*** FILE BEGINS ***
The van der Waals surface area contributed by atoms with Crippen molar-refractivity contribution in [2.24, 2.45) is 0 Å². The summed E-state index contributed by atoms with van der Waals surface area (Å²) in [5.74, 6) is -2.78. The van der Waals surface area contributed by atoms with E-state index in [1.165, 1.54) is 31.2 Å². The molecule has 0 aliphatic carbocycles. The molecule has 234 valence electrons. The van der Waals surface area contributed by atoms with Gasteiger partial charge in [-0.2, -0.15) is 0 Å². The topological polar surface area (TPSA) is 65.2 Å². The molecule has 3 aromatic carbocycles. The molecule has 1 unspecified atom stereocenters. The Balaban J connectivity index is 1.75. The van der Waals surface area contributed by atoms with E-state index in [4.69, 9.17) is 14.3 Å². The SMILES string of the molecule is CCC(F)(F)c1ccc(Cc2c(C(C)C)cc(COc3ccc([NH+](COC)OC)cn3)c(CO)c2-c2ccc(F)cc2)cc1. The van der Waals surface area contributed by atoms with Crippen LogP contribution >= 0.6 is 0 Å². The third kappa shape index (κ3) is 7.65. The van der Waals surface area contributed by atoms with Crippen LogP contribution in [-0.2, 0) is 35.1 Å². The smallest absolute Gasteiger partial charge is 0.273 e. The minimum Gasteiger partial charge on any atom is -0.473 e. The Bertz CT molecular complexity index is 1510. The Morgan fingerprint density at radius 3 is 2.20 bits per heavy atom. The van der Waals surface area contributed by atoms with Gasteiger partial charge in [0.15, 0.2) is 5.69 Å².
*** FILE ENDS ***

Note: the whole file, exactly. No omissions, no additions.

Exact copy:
The van der Waals surface area contributed by atoms with Crippen molar-refractivity contribution in [2.24, 2.45) is 0 Å². The summed E-state index contributed by atoms with van der Waals surface area (Å²) in [5.74, 6) is -2.78. The van der Waals surface area contributed by atoms with E-state index in [1.165, 1.54) is 31.2 Å². The molecule has 0 aliphatic carbocycles. The molecule has 234 valence electrons. The van der Waals surface area contributed by atoms with Gasteiger partial charge in [-0.2, -0.15) is 0 Å². The topological polar surface area (TPSA) is 65.2 Å². The molecule has 3 aromatic carbocycles. The molecule has 1 unspecified atom stereocenters. The Balaban J connectivity index is 1.75. The van der Waals surface area contributed by atoms with E-state index in [4.69, 9.17) is 14.3 Å². The SMILES string of the molecule is CCC(F)(F)c1ccc(Cc2c(C(C)C)cc(COc3ccc([NH+](COC)OC)cn3)c(CO)c2-c2ccc(F)cc2)cc1. The van der Waals surface area contributed by atoms with Crippen LogP contribution >= 0.6 is 0 Å². The third kappa shape index (κ3) is 7.65. The van der Waals surface area contributed by atoms with Crippen LogP contribution in [-0.2, 0) is 35.1 Å². The smallest absolute Gasteiger partial charge is 0.273 e. The minimum Gasteiger partial charge on any atom is -0.473 e. The Bertz CT molecular complexity index is 1510. The Morgan fingerprint density at radius 3 is 2.20 bits per heavy atom. The van der Waals surface area contributed by atoms with Gasteiger partial charge in [0.15, 0.2) is 5.69 Å².